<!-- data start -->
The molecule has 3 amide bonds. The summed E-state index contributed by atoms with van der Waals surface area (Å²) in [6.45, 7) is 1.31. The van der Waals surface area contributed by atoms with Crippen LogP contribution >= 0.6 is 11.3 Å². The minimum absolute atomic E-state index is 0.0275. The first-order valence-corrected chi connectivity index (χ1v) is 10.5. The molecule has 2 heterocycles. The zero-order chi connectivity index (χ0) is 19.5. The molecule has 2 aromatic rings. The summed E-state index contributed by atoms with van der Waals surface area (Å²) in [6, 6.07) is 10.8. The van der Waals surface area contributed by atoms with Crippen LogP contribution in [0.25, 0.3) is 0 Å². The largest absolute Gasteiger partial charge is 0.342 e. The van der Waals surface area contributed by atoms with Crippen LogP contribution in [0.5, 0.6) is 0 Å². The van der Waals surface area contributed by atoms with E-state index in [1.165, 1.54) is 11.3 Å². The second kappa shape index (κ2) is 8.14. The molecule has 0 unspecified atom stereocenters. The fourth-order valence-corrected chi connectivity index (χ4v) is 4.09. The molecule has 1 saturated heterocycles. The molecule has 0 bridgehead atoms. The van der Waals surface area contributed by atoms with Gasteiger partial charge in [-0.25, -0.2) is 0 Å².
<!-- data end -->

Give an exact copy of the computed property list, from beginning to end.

The molecule has 3 amide bonds. The summed E-state index contributed by atoms with van der Waals surface area (Å²) in [6.45, 7) is 1.31. The van der Waals surface area contributed by atoms with Crippen LogP contribution >= 0.6 is 11.3 Å². The minimum absolute atomic E-state index is 0.0275. The first-order valence-corrected chi connectivity index (χ1v) is 10.5. The molecule has 2 heterocycles. The zero-order chi connectivity index (χ0) is 19.5. The molecule has 2 aromatic rings. The summed E-state index contributed by atoms with van der Waals surface area (Å²) in [6, 6.07) is 10.8. The van der Waals surface area contributed by atoms with Crippen LogP contribution in [0.25, 0.3) is 0 Å². The largest absolute Gasteiger partial charge is 0.342 e. The van der Waals surface area contributed by atoms with Crippen LogP contribution in [0.5, 0.6) is 0 Å². The van der Waals surface area contributed by atoms with E-state index in [1.165, 1.54) is 11.3 Å². The second kappa shape index (κ2) is 8.14. The molecule has 0 unspecified atom stereocenters. The fourth-order valence-corrected chi connectivity index (χ4v) is 4.09. The molecule has 1 saturated heterocycles. The molecule has 0 bridgehead atoms. The van der Waals surface area contributed by atoms with Gasteiger partial charge in [-0.25, -0.2) is 0 Å².